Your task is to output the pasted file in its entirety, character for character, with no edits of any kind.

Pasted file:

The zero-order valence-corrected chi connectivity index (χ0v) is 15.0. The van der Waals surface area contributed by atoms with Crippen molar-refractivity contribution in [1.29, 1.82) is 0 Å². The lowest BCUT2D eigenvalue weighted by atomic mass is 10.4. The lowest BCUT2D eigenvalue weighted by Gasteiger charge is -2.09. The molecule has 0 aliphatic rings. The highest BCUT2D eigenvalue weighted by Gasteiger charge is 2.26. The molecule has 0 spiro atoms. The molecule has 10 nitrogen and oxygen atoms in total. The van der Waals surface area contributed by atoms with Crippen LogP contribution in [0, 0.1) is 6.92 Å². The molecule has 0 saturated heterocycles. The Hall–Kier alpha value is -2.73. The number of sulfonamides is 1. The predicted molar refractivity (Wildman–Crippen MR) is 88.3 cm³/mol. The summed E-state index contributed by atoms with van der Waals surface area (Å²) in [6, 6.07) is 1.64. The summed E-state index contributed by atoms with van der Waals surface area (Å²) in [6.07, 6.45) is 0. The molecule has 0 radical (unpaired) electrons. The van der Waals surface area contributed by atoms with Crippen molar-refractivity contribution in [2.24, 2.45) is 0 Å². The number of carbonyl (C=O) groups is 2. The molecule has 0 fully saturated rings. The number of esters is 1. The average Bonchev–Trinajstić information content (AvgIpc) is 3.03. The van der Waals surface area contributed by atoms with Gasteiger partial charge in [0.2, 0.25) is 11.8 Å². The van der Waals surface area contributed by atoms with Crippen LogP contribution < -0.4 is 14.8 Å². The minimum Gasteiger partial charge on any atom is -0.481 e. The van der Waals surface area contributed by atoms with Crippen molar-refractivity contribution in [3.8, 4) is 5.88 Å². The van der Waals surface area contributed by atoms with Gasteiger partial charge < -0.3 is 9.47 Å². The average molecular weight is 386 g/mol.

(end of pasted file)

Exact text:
The zero-order valence-corrected chi connectivity index (χ0v) is 15.0. The van der Waals surface area contributed by atoms with Crippen molar-refractivity contribution in [1.29, 1.82) is 0 Å². The lowest BCUT2D eigenvalue weighted by atomic mass is 10.4. The lowest BCUT2D eigenvalue weighted by Gasteiger charge is -2.09. The molecule has 0 aliphatic rings. The highest BCUT2D eigenvalue weighted by Gasteiger charge is 2.26. The molecule has 0 spiro atoms. The molecule has 10 nitrogen and oxygen atoms in total. The van der Waals surface area contributed by atoms with Crippen LogP contribution in [0, 0.1) is 6.92 Å². The molecule has 0 saturated heterocycles. The Hall–Kier alpha value is -2.73. The number of sulfonamides is 1. The predicted molar refractivity (Wildman–Crippen MR) is 88.3 cm³/mol. The summed E-state index contributed by atoms with van der Waals surface area (Å²) in [6, 6.07) is 1.64. The summed E-state index contributed by atoms with van der Waals surface area (Å²) in [6.07, 6.45) is 0. The molecule has 0 radical (unpaired) electrons. The van der Waals surface area contributed by atoms with Crippen molar-refractivity contribution in [2.24, 2.45) is 0 Å². The number of carbonyl (C=O) groups is 2. The molecule has 0 fully saturated rings. The number of esters is 1. The average Bonchev–Trinajstić information content (AvgIpc) is 3.03. The van der Waals surface area contributed by atoms with Gasteiger partial charge in [0.2, 0.25) is 11.8 Å². The van der Waals surface area contributed by atoms with Crippen LogP contribution < -0.4 is 14.8 Å². The minimum Gasteiger partial charge on any atom is -0.481 e. The van der Waals surface area contributed by atoms with Crippen molar-refractivity contribution in [3.8, 4) is 5.88 Å². The van der Waals surface area contributed by atoms with Gasteiger partial charge < -0.3 is 9.47 Å². The average molecular weight is 386 g/mol.